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F. Luengo Gimeno, V. Lavigne, L. Correa, S. Gatto, J. O. Croxatto, J. E. Gallo; Gender Analysis of Limbal Samples During the Follow-Up of Rabbits Implanted With Allogeneic Epithelial Corneal Cell Sheets. Invest. Ophthalmol. Vis. Sci. 2009;50(13):1794.
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© ARVO (1962-2015); The Authors (2016-present)
To evaluate the presence of Y chromosome in cultured limbal cells of female rabbits implanted with male epithelial corneal sheets after severe mechanical injury of the anterior cornea.
Limbal biopsies were taken from male rabbits; cells were expanded for 15 days, seeded on a fibroblast feeder layer grown on clotted autologous platelet poor plasma (PPP) and after six days corneal epithelial sheets were ready to be grafted. Limbal Stem Cell Deficiency (LSCD) was induced in 13 female rabbits by mechanical keratectomy and immediately after, grafts were sutured over the exposed stroma. Limbal biopsies were obtained at 4 and 7 months and cells were cultured to obtain samples for G-band karyotyping. A minimum of 40 metaphase cells was examined for each individual. Rabbits were euthanized at 12 months for clinical, histological and immunofluorescence (k3/12, k19) results. Control groups consisted of no implant or an implant of clotted PPP
No signs of graft rejection were observed. Different proportions of Y chromosomes were detected at 4 and 7 months postoperatively. One rabbit had endophthalmitis and another died of no apparent cause. The rest of the animals treated had no inflammation, showed a stratified epithelium, keratin 3/12 expression and no expression of keratin 19. At one year, 7 of 8 rabbits showed no LSCD or corneal rejection signs. All controls showed LSCD signs, erratic epithelium and minimal cell differentiation. They revealed a slight expression of K3/12 and an expression of K19 in patchy patterns.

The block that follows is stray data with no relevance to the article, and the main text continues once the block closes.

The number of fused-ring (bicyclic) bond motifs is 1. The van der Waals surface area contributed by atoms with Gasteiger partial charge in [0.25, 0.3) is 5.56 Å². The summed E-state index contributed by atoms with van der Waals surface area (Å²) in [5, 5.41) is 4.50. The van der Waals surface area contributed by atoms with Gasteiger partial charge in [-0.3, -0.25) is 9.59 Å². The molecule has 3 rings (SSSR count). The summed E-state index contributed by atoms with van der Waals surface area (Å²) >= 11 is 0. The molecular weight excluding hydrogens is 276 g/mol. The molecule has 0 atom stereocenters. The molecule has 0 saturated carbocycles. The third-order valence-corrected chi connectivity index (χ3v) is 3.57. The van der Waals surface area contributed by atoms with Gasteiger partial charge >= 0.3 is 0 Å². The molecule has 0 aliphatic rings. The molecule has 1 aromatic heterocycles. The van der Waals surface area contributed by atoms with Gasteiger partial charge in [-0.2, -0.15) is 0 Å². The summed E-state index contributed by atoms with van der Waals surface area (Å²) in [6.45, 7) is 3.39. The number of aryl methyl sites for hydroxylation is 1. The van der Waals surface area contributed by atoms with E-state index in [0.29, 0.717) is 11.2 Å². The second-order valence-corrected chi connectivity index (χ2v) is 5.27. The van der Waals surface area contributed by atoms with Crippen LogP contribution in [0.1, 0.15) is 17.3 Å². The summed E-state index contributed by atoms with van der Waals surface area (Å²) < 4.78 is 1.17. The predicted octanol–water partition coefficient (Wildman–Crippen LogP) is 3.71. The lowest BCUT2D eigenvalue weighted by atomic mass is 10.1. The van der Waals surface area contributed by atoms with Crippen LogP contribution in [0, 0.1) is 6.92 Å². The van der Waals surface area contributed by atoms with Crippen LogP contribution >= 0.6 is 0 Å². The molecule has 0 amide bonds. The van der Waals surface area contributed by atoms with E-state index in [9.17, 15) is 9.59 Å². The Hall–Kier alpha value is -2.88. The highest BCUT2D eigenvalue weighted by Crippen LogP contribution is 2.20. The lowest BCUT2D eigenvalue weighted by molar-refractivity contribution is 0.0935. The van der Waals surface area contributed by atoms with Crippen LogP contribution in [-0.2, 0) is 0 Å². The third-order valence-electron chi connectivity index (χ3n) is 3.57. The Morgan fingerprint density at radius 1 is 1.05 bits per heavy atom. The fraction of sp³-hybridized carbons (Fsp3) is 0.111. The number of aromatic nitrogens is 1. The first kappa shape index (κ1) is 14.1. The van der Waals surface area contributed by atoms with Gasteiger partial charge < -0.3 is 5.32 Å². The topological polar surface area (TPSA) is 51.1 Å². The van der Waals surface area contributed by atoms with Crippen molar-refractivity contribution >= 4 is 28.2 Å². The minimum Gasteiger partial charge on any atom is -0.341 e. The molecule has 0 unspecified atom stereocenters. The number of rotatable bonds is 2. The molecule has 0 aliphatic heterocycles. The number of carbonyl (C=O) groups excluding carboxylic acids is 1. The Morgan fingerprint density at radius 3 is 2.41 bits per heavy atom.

Implanted cells are present for at least 7 months after corneal allograft transplantation. The implanted epithelial sheets favored re-epithelialization and allogeneic cells survived for a long period of time without the use of systemic chronic immune suppression. G-banding of cultured cells has inherent limitations in sensitivity but not in accuracy; this means that irrespective of the percentage of male cells found, the presence of them undoubtedly indicates that there are donor cells still present in the cornea, but no conclusion can be made based on the absence of the male cells. Demonstrating the persistence and acceptance of an XY genotype graft over an XX receptor is of paramount importance in the pursuit of a successful therapeutic strategy.
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